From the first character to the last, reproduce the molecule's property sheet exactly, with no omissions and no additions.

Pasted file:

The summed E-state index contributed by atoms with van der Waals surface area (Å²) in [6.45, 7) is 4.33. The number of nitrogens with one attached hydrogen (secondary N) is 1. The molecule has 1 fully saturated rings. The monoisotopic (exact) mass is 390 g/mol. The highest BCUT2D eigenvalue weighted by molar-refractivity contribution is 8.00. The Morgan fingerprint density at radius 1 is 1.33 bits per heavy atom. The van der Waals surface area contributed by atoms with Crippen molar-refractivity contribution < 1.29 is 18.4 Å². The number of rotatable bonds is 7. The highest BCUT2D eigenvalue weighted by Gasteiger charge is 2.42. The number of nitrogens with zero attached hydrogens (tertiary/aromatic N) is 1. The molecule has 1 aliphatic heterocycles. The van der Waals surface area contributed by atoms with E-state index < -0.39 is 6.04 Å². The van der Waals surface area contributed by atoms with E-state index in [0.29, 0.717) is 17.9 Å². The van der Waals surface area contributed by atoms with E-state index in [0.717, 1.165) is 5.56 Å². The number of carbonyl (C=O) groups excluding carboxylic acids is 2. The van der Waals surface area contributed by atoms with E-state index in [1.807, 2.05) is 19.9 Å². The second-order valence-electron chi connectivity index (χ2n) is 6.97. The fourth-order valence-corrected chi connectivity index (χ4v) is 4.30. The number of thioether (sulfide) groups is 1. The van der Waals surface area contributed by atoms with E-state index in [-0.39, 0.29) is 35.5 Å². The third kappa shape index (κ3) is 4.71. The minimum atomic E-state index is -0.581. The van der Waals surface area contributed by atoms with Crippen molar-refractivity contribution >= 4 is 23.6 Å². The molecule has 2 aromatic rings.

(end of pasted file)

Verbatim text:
The summed E-state index contributed by atoms with van der Waals surface area (Å²) in [6.45, 7) is 4.33. The number of nitrogens with one attached hydrogen (secondary N) is 1. The molecule has 1 fully saturated rings. The monoisotopic (exact) mass is 390 g/mol. The highest BCUT2D eigenvalue weighted by molar-refractivity contribution is 8.00. The Morgan fingerprint density at radius 1 is 1.33 bits per heavy atom. The van der Waals surface area contributed by atoms with Crippen molar-refractivity contribution < 1.29 is 18.4 Å². The number of rotatable bonds is 7. The highest BCUT2D eigenvalue weighted by Gasteiger charge is 2.42. The number of nitrogens with zero attached hydrogens (tertiary/aromatic N) is 1. The molecule has 1 aliphatic heterocycles. The van der Waals surface area contributed by atoms with E-state index < -0.39 is 6.04 Å². The van der Waals surface area contributed by atoms with E-state index in [0.29, 0.717) is 17.9 Å². The van der Waals surface area contributed by atoms with E-state index in [0.717, 1.165) is 5.56 Å². The number of carbonyl (C=O) groups excluding carboxylic acids is 2. The van der Waals surface area contributed by atoms with E-state index in [1.807, 2.05) is 19.9 Å². The second-order valence-electron chi connectivity index (χ2n) is 6.97. The fourth-order valence-corrected chi connectivity index (χ4v) is 4.30. The number of thioether (sulfide) groups is 1. The van der Waals surface area contributed by atoms with E-state index in [-0.39, 0.29) is 35.5 Å². The third kappa shape index (κ3) is 4.71. The minimum atomic E-state index is -0.581. The van der Waals surface area contributed by atoms with Crippen molar-refractivity contribution >= 4 is 23.6 Å². The molecule has 2 aromatic rings.